Pilates and Pregnancy: No More Mr. Nice Carey

Hello and welcome back to our Pilates and Pregnancy blog. At six weeks postpartum I had another private lesson with Carey. I had been cleared by my doctor for exercise and Carey knew it! I titled this blog “No More Mr. Nice Carey” because all of the breaks and modifications she made for me while I was pregnant were gone! Instead, Carey fine-tuned my movements and gave me a real workout.

We started on the Cadillac. I noticed right away with exercises like roll down that I still had a long way to go in building back the abdominal strength I had lost.Cassie and Finn Rather than a slow, smooth, and controlled rolling back motion with my abs engaged, there was a point in rolling back where I couldn’t maintain the engagement and slid back quickly. We moved to Hundreds and Carey had me hold my legs at table top with my head down on the mat. Without realizing it, my knees drifted apart. When I was pregnant, it was impossible to hug my legs all the way together and so Carey let me keep them slightly apart. Not anymore! She cued me to hug my legs together and man could I feel it by the end of my Hundreds!

We used the push-through bar for Teaser and Shoulder Bridge next. On both exercises I noticed how different the moves felt from being pregnant but also from before pregnancy. One of the greatest benefits of Pilates is increased body awareness. I was aware of how my body changed during pregnancy but it’s even more clear now because I can compare my pre-pregnancy, pregnancy, and postpartum bodies. Each version brought its own challenges and rewards. I am excited to use Pilates to achieve a strong and healthy postpartum body.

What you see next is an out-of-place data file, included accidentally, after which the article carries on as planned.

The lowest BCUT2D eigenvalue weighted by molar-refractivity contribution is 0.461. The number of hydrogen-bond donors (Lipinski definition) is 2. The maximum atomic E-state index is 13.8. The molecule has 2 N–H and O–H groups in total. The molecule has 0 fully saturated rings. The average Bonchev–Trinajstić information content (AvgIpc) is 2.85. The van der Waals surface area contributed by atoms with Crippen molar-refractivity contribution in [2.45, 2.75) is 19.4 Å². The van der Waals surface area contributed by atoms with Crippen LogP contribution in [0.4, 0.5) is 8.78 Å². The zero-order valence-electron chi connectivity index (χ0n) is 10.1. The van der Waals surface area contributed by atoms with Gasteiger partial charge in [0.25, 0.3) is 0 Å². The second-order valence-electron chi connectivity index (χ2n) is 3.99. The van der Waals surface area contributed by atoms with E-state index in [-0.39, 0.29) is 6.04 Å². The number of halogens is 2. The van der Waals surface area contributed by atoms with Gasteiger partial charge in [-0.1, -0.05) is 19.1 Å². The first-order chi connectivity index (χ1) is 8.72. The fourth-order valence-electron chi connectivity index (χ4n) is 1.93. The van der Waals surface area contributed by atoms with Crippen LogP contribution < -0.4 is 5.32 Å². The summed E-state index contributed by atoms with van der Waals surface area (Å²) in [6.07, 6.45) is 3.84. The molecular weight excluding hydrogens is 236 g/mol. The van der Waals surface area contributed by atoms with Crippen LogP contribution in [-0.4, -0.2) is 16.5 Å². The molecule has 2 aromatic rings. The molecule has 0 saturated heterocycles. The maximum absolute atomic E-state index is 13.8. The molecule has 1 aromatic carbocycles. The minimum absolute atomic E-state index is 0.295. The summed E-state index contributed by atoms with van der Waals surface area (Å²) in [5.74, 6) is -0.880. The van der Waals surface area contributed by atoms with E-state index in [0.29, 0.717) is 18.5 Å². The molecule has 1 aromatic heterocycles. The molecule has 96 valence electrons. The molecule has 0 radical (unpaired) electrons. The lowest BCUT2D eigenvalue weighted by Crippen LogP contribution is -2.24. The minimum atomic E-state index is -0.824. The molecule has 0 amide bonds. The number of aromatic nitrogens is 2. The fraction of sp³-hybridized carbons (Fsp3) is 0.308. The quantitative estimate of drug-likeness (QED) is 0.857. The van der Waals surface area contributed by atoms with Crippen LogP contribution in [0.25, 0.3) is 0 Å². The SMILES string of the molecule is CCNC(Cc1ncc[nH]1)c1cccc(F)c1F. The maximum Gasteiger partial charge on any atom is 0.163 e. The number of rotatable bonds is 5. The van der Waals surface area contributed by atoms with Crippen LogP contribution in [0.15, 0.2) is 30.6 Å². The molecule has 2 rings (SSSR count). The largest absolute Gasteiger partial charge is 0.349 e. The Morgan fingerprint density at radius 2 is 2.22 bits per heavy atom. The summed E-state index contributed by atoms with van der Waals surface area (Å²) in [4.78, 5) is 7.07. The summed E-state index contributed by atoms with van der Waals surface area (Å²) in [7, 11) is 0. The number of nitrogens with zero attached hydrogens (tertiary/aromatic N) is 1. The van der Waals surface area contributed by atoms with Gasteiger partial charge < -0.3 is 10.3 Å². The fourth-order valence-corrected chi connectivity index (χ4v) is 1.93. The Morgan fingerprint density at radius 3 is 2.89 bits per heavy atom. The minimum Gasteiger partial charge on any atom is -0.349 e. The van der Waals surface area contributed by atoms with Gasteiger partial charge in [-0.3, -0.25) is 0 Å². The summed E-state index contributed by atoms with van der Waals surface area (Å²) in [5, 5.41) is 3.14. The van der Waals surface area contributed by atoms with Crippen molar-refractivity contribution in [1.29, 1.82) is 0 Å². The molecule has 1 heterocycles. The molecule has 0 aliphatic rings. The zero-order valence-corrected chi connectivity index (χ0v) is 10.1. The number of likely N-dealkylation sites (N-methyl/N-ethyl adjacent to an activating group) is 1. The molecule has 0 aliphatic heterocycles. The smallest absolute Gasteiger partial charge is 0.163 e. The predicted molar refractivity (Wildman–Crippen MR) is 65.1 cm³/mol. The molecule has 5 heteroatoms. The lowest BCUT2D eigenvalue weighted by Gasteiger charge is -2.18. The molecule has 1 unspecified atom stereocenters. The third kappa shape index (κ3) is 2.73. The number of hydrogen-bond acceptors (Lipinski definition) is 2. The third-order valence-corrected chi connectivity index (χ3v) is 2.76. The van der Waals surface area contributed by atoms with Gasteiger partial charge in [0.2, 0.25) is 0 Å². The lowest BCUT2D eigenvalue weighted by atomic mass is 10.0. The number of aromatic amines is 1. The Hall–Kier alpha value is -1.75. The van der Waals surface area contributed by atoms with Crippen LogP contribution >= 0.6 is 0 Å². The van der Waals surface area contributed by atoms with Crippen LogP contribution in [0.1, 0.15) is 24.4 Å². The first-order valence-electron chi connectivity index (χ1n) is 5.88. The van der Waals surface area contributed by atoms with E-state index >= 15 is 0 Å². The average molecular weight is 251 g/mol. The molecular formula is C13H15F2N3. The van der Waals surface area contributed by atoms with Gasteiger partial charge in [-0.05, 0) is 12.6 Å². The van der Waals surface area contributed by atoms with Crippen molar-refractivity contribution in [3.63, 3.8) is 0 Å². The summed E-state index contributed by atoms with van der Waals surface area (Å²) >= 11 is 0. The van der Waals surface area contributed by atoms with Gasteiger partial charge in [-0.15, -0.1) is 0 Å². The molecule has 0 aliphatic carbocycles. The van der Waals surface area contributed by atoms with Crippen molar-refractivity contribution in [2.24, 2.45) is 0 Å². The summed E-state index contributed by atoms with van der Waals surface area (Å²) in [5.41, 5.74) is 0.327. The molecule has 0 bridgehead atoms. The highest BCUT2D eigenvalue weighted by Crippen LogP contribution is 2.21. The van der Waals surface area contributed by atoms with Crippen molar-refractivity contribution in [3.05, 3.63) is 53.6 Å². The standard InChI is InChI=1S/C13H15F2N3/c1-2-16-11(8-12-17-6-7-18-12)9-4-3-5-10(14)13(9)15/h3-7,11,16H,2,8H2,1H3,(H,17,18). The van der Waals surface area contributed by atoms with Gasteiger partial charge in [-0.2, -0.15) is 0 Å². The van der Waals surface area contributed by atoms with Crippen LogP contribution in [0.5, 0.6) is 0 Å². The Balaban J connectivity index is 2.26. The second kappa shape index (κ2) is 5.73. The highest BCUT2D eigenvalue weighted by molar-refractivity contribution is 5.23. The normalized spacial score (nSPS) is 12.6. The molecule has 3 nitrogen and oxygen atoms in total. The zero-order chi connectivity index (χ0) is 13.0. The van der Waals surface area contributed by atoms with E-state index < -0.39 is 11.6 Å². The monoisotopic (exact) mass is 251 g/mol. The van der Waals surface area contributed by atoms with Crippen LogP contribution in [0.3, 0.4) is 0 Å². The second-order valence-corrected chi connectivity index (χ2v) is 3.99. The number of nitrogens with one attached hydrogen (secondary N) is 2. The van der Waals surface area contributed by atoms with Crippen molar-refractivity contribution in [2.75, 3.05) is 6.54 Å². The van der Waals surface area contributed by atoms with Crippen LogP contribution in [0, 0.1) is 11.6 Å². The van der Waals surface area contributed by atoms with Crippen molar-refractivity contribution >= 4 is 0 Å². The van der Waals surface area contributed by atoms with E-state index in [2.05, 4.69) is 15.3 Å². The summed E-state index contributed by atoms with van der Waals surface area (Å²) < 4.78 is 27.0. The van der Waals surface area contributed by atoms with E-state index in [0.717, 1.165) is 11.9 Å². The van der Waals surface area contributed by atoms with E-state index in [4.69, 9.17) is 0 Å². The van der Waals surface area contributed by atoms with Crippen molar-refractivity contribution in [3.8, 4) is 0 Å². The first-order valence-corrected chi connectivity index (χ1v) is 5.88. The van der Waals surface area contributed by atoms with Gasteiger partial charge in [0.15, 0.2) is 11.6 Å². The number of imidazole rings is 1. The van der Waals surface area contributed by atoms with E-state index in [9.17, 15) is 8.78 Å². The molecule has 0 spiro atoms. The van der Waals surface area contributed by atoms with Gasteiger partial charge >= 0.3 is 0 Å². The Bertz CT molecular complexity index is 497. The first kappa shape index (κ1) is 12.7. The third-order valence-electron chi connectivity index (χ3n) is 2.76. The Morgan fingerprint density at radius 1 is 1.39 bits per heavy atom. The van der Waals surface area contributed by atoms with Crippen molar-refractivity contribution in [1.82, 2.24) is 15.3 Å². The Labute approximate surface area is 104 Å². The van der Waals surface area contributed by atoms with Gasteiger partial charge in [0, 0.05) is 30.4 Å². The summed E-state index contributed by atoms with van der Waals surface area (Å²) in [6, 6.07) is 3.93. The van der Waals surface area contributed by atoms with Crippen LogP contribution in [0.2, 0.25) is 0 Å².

We ended our session with Monkey. Monkey is a traditional Cadillac exercise using the spring from below and a safety chain from above. You have to curl yourself into a tiny little ball and bring your feet and hands next to one another on the push-through bar. Traditionally, you would then push the bar up with your feet bringing your body into a “U” shape with your feet and hands at the tops of the “U”. Monkey can be challenging for a number of reasons. For me, it was especially challenging six weeks postpartum because I still had quite a bit of baby weight and wasn’t able to reach the bar with both hands. Instead of traditional Monkey, we did one-legged Monkey, which enabled me to hold the bar with both hands and one foot while the other leg stretched out toward the mat.

The stretches felt great and I was sore for a few days afterward. I can’t wait to see what Carey has in store for me next!


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